GPU appropriate workloads are things that can be broken down into small simple code and highly parallelized. Literally something like a "dumb" matrix multiplication operation done 4096 times concurrently.
    Reply
  • azfacea - Tuesday, August 6, 2019 - link

    bullshit GPU shader language does an awful lot more than "dumb" matrix multiplication. and you wont be using the shader language u will be using the compiler and toolsets nvidia gives u. just because they destroy avx at number crunching doesnt mean they cant do anything else.
    software encoder is desired because its flexible and ez available. Youtube Amazon use ASICs anyway.

    wasting transistors on avx 512 does not benefit 99% market. its a complete ripoff. it only helps intel pretend they have something they dont.
    Reply
  • npz - Tuesday, August 6, 2019 - link

    A shader is limited to performing one op, in order one at a time. You can do more types of operations, but they're all the linear algebra types, plus a few bitwise operators. A shader unit won't do any out of order execution. Last I read, at least up until Pascal, the GPU itself can't do recursion. Context switching ie.e. register save/restore? Stupidly expensive. Likewise for branching.

    And show me where Youtube or Amazon uses ASICs for encoding. There isn't an implemention and I KNOW they use ffmpeg and x264 and x265, along with VP8/9 toolset for Youtube
    Reply
  • npz - Tuesday, August 6, 2019 - link

    Encoding isn't pure number crunching either. It's things like searching through forwards and backwards frames, searching within frames, developing *heuristics* for psychovisual analysis Reply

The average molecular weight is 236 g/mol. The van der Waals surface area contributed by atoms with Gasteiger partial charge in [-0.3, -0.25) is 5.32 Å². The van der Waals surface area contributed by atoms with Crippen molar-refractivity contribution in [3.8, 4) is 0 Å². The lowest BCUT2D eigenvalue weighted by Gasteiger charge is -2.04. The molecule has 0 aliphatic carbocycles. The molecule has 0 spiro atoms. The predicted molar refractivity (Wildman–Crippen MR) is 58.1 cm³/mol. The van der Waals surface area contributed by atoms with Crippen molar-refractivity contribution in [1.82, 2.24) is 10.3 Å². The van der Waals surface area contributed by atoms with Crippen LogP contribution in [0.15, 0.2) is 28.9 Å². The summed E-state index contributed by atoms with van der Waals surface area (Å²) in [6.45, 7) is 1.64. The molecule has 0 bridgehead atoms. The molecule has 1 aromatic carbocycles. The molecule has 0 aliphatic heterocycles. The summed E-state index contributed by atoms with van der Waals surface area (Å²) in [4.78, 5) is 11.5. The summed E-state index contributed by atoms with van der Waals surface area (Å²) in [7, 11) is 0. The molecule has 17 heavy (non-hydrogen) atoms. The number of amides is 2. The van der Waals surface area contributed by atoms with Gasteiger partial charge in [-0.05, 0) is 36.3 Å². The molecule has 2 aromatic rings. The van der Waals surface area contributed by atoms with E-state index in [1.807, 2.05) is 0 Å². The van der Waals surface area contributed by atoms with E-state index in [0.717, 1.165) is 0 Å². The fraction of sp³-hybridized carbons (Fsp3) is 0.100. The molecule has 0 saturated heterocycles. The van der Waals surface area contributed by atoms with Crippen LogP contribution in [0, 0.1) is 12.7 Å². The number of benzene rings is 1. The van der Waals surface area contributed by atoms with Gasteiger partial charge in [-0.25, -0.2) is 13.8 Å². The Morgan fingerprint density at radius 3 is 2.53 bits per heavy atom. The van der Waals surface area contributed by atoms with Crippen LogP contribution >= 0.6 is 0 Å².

• npz - Tuesday, August 6, 2019 - link

    The x264 developer had stated himself that GPU programming is very limited when it comes to actually implementing the full x264 feature set in hardware. You simply can't do it! Reply
  • mode_13h - Friday, August 9, 2019 - link

    This is silly. Nobody is implementing an entire H.264 encoder on a GPU (or, at least not in software). You can run some of the most expensive parts on the GPU, but not stuff like the bitstream encoder.

    Just because you can't implement the full thing on a GPU doesn't mean the GPU doesn't add a lot of value.
    Reply
  • npz - Tuesday, August 6, 2019 - link

    And let me tell you again, with more emphasize, that branching--something heuristical search algorithms are full of--absolutely kills a GPU Reply
  • Kevin G - Wednesday, August 7, 2019 - link

    Modern GPUs can do branching.... just very poorly in terms of performance compared to CPUs. However, it is part of their feature set so it should be possible to at least code it and run it as a proof of concept albeit slowly.

    I'm very curious when that developer stated that as the GPGPU feature set in GPUs is still expanding. It maybe old enough that GPU's have caught up to 'good enough' in this area that the initial complaint no long applies.
    Reply
  • mode_13h - Friday, August 9, 2019 - link

    They're actually better at branching than general-purpose CPUs, in terms of efficiency. Just not if you're using predication, rather than true branches. Reply